What I mean by "more" is that just in the past five years, U.S. banks performed 2,890 vendor-assisted, core conversions as a result of switches to a new core system. Add to that the conversions at 1,877 banks in the same period as a result of bank consolidations, and you've got 4,767 conversions going on at banks, thrifts and credit unions. So 29 percent of all financial institutions went through a conversion in the past five years. That work represents one huge consumption of pain relievers.I don't know how many launches NASA executed in the past five years, but even if it were one per month, 60 is not in the same league as 4,767.
Bank core systems conversions are not exactly rocket science, but one bad "O ring" in the bank control record, and a few million incorrect interest accruals (in favor of the bank, of course) will irritate thousands of bank customers. That's what I call a disastrous core system conversion.
We don't see disastrous core systems conversions anymore, and that doesn't surprise me. Maybe it's because "practice makes perfect," but there's more to it than that. Here are the essential pieces of a conversion project:
1. A strong project manager, including a backup. 2. Planning, planning and more planning. 3. User department representation (all departments). 4. Customer service department representation. 5. IT department representation. 6. Audit department representation. 7. Vendor conversion team representation . 8. The perfect Gantt chart designed for reality, not the CFO's go-live date. 9. A communications coordinator whose previous experience includes raising at least three boys who understood Mom's instructions. 10. The perfect bank CEO (aka Arbitrator). 11. Politically correct team candidates need not apply. 12. Ad hoc meetings as required. 13. Weekly meetings (all teams plus ANY bank employee with a gripe). 14. A four-person performance measurement team reporting to the Board (before, during, after). 15. One outside super critic with solid conversion experience, no ax to grind, and isn't looking for a next assignment. That person also doesn't know the meaning of "slam dunk" or "piece of cake."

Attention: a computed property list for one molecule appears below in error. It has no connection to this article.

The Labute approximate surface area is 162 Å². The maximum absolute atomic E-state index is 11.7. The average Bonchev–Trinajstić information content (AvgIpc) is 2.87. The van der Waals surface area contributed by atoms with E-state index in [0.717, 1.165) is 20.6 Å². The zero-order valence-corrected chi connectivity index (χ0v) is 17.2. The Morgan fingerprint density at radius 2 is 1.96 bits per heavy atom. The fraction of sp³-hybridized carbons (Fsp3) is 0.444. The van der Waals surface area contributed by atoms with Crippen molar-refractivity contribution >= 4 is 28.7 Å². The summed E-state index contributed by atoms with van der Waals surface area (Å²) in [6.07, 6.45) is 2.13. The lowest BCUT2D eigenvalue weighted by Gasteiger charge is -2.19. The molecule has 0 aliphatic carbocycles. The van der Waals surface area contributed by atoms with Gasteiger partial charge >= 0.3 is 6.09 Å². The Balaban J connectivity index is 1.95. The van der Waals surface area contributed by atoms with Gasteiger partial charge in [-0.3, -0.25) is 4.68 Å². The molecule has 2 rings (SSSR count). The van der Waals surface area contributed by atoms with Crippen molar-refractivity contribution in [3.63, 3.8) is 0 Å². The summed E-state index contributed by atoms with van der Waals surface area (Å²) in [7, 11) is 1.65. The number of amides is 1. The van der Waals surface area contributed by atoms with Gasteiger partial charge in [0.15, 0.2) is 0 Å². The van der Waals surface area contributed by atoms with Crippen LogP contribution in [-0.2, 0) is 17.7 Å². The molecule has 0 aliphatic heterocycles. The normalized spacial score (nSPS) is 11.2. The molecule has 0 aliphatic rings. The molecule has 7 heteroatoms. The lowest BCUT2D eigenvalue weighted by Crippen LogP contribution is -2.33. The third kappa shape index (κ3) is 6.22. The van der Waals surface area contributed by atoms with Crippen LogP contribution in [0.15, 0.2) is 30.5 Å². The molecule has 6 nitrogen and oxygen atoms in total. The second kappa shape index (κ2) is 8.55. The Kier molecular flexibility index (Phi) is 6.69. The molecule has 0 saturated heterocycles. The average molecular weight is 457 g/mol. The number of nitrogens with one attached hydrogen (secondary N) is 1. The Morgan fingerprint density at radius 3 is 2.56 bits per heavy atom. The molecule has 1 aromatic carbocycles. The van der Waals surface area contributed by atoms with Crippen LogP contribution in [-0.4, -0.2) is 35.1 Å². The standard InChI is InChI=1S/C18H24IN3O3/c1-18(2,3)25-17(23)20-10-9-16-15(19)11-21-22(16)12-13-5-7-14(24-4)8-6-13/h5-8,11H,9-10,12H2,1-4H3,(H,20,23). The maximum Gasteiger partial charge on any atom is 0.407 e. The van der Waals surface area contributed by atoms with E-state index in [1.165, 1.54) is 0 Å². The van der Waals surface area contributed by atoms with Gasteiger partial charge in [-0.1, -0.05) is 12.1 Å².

One look at the instruction manuals that good vendors provide, and the only thing left is to wish a colleague "Good Luck." But it's got nothing to do with luck; I prefer this well-intended expression: "Look For Trouble."
Note: Conversions data were taken from Exhibits 36 & 82 in Automation in Banking - 2009.